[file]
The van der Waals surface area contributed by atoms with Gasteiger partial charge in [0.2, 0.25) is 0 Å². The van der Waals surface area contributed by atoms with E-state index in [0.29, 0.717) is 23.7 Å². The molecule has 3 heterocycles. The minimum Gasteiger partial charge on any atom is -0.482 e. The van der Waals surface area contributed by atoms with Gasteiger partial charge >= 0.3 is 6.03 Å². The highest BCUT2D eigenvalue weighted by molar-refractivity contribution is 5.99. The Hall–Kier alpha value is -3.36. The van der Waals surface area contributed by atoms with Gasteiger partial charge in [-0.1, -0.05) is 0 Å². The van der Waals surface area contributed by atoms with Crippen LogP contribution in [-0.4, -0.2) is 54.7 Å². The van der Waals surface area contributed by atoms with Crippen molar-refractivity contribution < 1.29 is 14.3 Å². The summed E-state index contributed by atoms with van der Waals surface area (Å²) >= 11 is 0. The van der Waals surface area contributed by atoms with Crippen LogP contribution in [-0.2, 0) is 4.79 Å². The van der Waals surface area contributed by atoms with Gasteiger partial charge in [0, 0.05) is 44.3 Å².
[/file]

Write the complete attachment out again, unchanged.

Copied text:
The van der Waals surface area contributed by atoms with Gasteiger partial charge in [0.2, 0.25) is 0 Å². The van der Waals surface area contributed by atoms with E-state index in [0.29, 0.717) is 23.7 Å². The molecule has 3 heterocycles. The minimum Gasteiger partial charge on any atom is -0.482 e. The van der Waals surface area contributed by atoms with Gasteiger partial charge >= 0.3 is 6.03 Å². The highest BCUT2D eigenvalue weighted by molar-refractivity contribution is 5.99. The Hall–Kier alpha value is -3.36. The van der Waals surface area contributed by atoms with Gasteiger partial charge in [-0.1, -0.05) is 0 Å². The van der Waals surface area contributed by atoms with Crippen LogP contribution in [-0.4, -0.2) is 54.7 Å². The van der Waals surface area contributed by atoms with Crippen molar-refractivity contribution < 1.29 is 14.3 Å². The summed E-state index contributed by atoms with van der Waals surface area (Å²) >= 11 is 0. The van der Waals surface area contributed by atoms with Crippen LogP contribution in [-0.2, 0) is 4.79 Å². The van der Waals surface area contributed by atoms with Gasteiger partial charge in [0, 0.05) is 44.3 Å².